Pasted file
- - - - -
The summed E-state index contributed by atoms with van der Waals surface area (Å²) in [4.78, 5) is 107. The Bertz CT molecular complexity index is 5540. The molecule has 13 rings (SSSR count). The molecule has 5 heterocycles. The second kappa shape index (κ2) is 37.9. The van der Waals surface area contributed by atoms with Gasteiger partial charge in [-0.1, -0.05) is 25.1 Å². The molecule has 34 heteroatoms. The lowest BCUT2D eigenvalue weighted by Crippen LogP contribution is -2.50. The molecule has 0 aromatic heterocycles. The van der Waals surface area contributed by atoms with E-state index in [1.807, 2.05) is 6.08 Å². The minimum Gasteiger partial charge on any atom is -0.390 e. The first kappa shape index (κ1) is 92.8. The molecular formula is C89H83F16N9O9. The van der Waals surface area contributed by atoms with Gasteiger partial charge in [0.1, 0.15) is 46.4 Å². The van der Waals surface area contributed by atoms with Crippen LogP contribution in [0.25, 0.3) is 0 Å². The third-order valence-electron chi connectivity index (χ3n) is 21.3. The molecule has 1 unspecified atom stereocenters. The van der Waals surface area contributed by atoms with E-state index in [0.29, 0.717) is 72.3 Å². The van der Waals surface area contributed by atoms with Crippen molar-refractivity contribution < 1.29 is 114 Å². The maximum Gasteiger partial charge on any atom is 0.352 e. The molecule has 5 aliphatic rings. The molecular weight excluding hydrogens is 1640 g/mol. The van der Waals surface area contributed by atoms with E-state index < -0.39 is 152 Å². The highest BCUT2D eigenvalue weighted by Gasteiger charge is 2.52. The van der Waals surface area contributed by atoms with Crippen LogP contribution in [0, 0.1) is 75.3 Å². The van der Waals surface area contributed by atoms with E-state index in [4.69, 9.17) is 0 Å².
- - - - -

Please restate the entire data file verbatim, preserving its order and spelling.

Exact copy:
The summed E-state index contributed by atoms with van der Waals surface area (Å²) in [4.78, 5) is 107. The Bertz CT molecular complexity index is 5540. The molecule has 13 rings (SSSR count). The molecule has 5 heterocycles. The second kappa shape index (κ2) is 37.9. The van der Waals surface area contributed by atoms with Gasteiger partial charge in [-0.1, -0.05) is 25.1 Å². The molecule has 34 heteroatoms. The lowest BCUT2D eigenvalue weighted by Crippen LogP contribution is -2.50. The molecule has 0 aromatic heterocycles. The van der Waals surface area contributed by atoms with E-state index in [1.807, 2.05) is 6.08 Å². The minimum Gasteiger partial charge on any atom is -0.390 e. The first kappa shape index (κ1) is 92.8. The molecular formula is C89H83F16N9O9. The van der Waals surface area contributed by atoms with Gasteiger partial charge in [0.1, 0.15) is 46.4 Å². The van der Waals surface area contributed by atoms with Crippen LogP contribution in [0.25, 0.3) is 0 Å². The third-order valence-electron chi connectivity index (χ3n) is 21.3. The molecule has 1 unspecified atom stereocenters. The van der Waals surface area contributed by atoms with E-state index in [0.29, 0.717) is 72.3 Å². The van der Waals surface area contributed by atoms with Crippen molar-refractivity contribution < 1.29 is 114 Å². The maximum Gasteiger partial charge on any atom is 0.352 e. The molecule has 5 aliphatic rings. The molecular weight excluding hydrogens is 1640 g/mol. The van der Waals surface area contributed by atoms with E-state index < -0.39 is 152 Å². The highest BCUT2D eigenvalue weighted by Gasteiger charge is 2.52. The van der Waals surface area contributed by atoms with Crippen LogP contribution in [0, 0.1) is 75.3 Å². The van der Waals surface area contributed by atoms with E-state index in [4.69, 9.17) is 0 Å².